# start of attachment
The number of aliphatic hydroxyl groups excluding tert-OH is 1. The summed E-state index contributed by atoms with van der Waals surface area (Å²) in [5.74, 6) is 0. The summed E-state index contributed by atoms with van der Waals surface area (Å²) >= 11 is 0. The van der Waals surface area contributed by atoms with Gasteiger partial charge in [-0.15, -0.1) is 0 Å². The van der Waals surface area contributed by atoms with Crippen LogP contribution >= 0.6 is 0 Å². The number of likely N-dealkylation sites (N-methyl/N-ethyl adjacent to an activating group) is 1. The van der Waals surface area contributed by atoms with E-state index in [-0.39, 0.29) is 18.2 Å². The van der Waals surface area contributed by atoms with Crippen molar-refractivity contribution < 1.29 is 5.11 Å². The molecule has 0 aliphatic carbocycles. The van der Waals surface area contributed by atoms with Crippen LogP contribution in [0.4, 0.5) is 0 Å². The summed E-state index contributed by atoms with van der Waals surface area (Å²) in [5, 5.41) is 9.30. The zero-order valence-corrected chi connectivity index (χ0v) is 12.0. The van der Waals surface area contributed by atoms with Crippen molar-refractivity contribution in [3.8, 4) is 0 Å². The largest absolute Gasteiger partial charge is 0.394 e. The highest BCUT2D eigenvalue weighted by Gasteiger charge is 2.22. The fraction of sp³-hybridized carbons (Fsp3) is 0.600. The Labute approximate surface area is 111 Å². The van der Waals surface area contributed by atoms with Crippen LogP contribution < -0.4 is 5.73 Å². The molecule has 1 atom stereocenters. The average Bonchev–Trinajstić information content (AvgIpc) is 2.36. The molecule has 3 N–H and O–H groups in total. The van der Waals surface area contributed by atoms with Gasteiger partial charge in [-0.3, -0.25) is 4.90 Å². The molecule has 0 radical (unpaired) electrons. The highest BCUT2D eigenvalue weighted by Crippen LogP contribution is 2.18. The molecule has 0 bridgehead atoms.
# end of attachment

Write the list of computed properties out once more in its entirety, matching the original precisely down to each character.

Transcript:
The number of aliphatic hydroxyl groups excluding tert-OH is 1. The summed E-state index contributed by atoms with van der Waals surface area (Å²) in [5.74, 6) is 0. The summed E-state index contributed by atoms with van der Waals surface area (Å²) >= 11 is 0. The van der Waals surface area contributed by atoms with Gasteiger partial charge in [-0.15, -0.1) is 0 Å². The van der Waals surface area contributed by atoms with Crippen LogP contribution >= 0.6 is 0 Å². The number of likely N-dealkylation sites (N-methyl/N-ethyl adjacent to an activating group) is 1. The van der Waals surface area contributed by atoms with E-state index in [-0.39, 0.29) is 18.2 Å². The van der Waals surface area contributed by atoms with Crippen molar-refractivity contribution < 1.29 is 5.11 Å². The molecule has 0 aliphatic carbocycles. The van der Waals surface area contributed by atoms with Crippen LogP contribution in [0.4, 0.5) is 0 Å². The summed E-state index contributed by atoms with van der Waals surface area (Å²) in [5, 5.41) is 9.30. The zero-order valence-corrected chi connectivity index (χ0v) is 12.0. The van der Waals surface area contributed by atoms with Crippen molar-refractivity contribution in [3.8, 4) is 0 Å². The largest absolute Gasteiger partial charge is 0.394 e. The highest BCUT2D eigenvalue weighted by Gasteiger charge is 2.22. The fraction of sp³-hybridized carbons (Fsp3) is 0.600. The Labute approximate surface area is 111 Å². The van der Waals surface area contributed by atoms with Crippen LogP contribution < -0.4 is 5.73 Å². The molecule has 1 atom stereocenters. The average Bonchev–Trinajstić information content (AvgIpc) is 2.36. The molecule has 3 N–H and O–H groups in total. The van der Waals surface area contributed by atoms with Gasteiger partial charge in [-0.3, -0.25) is 4.90 Å². The molecule has 0 radical (unpaired) electrons. The highest BCUT2D eigenvalue weighted by Crippen LogP contribution is 2.18. The molecule has 0 bridgehead atoms.